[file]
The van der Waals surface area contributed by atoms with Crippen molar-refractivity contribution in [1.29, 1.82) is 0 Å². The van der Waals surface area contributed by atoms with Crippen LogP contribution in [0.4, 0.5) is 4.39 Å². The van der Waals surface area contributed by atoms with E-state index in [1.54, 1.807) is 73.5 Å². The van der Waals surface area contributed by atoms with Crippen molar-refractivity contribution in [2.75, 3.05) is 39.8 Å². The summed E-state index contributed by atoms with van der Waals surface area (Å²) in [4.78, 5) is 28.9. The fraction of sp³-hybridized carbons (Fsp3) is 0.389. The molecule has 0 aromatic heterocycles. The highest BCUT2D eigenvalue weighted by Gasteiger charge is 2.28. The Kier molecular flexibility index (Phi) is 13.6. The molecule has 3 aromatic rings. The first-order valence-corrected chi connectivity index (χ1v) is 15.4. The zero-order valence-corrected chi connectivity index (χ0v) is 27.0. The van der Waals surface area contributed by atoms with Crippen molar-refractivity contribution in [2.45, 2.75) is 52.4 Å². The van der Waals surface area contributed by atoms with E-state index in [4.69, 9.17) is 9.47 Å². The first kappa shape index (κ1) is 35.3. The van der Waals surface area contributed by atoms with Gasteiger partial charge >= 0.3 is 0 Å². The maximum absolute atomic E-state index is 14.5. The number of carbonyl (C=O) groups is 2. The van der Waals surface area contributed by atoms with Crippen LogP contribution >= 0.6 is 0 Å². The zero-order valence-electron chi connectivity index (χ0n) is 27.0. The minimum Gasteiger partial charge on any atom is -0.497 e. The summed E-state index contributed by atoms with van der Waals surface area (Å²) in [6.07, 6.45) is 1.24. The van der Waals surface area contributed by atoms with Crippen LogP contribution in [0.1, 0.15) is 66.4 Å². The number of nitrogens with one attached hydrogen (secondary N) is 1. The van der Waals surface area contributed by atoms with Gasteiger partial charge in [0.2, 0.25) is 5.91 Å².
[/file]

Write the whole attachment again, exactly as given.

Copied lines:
The van der Waals surface area contributed by atoms with Crippen molar-refractivity contribution in [1.29, 1.82) is 0 Å². The van der Waals surface area contributed by atoms with Crippen LogP contribution in [0.4, 0.5) is 4.39 Å². The van der Waals surface area contributed by atoms with E-state index in [1.54, 1.807) is 73.5 Å². The van der Waals surface area contributed by atoms with Crippen molar-refractivity contribution in [2.75, 3.05) is 39.8 Å². The summed E-state index contributed by atoms with van der Waals surface area (Å²) in [4.78, 5) is 28.9. The fraction of sp³-hybridized carbons (Fsp3) is 0.389. The molecule has 0 aromatic heterocycles. The highest BCUT2D eigenvalue weighted by Gasteiger charge is 2.28. The Kier molecular flexibility index (Phi) is 13.6. The molecule has 3 aromatic rings. The first-order valence-corrected chi connectivity index (χ1v) is 15.4. The zero-order valence-corrected chi connectivity index (χ0v) is 27.0. The van der Waals surface area contributed by atoms with Crippen molar-refractivity contribution in [2.45, 2.75) is 52.4 Å². The van der Waals surface area contributed by atoms with E-state index in [4.69, 9.17) is 9.47 Å². The first kappa shape index (κ1) is 35.3. The van der Waals surface area contributed by atoms with Gasteiger partial charge >= 0.3 is 0 Å². The maximum absolute atomic E-state index is 14.5. The number of carbonyl (C=O) groups is 2. The van der Waals surface area contributed by atoms with Crippen LogP contribution >= 0.6 is 0 Å². The zero-order valence-electron chi connectivity index (χ0n) is 27.0. The minimum Gasteiger partial charge on any atom is -0.497 e. The summed E-state index contributed by atoms with van der Waals surface area (Å²) in [6.07, 6.45) is 1.24. The van der Waals surface area contributed by atoms with Crippen LogP contribution in [0.1, 0.15) is 66.4 Å². The number of nitrogens with one attached hydrogen (secondary N) is 1. The van der Waals surface area contributed by atoms with Gasteiger partial charge in [0.2, 0.25) is 5.91 Å².